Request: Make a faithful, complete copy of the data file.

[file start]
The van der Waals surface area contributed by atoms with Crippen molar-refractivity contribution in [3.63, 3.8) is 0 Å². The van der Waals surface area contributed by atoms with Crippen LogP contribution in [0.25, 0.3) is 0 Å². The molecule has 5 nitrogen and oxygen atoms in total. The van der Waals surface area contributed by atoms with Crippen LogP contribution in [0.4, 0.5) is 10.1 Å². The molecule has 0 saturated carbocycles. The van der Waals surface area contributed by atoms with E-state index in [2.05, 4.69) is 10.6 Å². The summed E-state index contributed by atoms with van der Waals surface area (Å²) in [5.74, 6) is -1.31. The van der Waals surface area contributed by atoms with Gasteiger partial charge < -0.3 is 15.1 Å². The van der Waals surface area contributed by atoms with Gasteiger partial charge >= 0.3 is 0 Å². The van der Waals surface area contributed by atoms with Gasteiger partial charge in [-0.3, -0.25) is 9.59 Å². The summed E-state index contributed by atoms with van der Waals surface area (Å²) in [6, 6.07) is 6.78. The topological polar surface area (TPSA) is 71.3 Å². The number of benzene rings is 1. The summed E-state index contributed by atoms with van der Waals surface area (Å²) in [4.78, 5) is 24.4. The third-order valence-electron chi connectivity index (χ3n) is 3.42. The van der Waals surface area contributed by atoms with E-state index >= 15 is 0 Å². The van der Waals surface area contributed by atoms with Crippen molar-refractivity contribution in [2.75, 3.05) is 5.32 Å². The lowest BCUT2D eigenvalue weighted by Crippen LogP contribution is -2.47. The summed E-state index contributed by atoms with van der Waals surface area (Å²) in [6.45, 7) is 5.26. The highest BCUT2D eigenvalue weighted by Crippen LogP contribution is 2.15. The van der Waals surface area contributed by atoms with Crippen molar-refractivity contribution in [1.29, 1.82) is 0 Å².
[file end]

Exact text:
The van der Waals surface area contributed by atoms with Crippen molar-refractivity contribution in [3.63, 3.8) is 0 Å². The van der Waals surface area contributed by atoms with Crippen LogP contribution in [0.25, 0.3) is 0 Å². The molecule has 5 nitrogen and oxygen atoms in total. The van der Waals surface area contributed by atoms with Crippen LogP contribution in [0.4, 0.5) is 10.1 Å². The molecule has 0 saturated carbocycles. The van der Waals surface area contributed by atoms with E-state index in [2.05, 4.69) is 10.6 Å². The summed E-state index contributed by atoms with van der Waals surface area (Å²) in [5.74, 6) is -1.31. The van der Waals surface area contributed by atoms with Gasteiger partial charge < -0.3 is 15.1 Å². The van der Waals surface area contributed by atoms with Gasteiger partial charge >= 0.3 is 0 Å². The van der Waals surface area contributed by atoms with Gasteiger partial charge in [-0.3, -0.25) is 9.59 Å². The summed E-state index contributed by atoms with van der Waals surface area (Å²) in [6, 6.07) is 6.78. The topological polar surface area (TPSA) is 71.3 Å². The number of benzene rings is 1. The summed E-state index contributed by atoms with van der Waals surface area (Å²) in [4.78, 5) is 24.4. The third-order valence-electron chi connectivity index (χ3n) is 3.42. The van der Waals surface area contributed by atoms with E-state index >= 15 is 0 Å². The van der Waals surface area contributed by atoms with Crippen molar-refractivity contribution in [2.75, 3.05) is 5.32 Å². The lowest BCUT2D eigenvalue weighted by Crippen LogP contribution is -2.47. The summed E-state index contributed by atoms with van der Waals surface area (Å²) in [6.45, 7) is 5.26. The highest BCUT2D eigenvalue weighted by Crippen LogP contribution is 2.15. The van der Waals surface area contributed by atoms with Crippen molar-refractivity contribution in [1.29, 1.82) is 0 Å².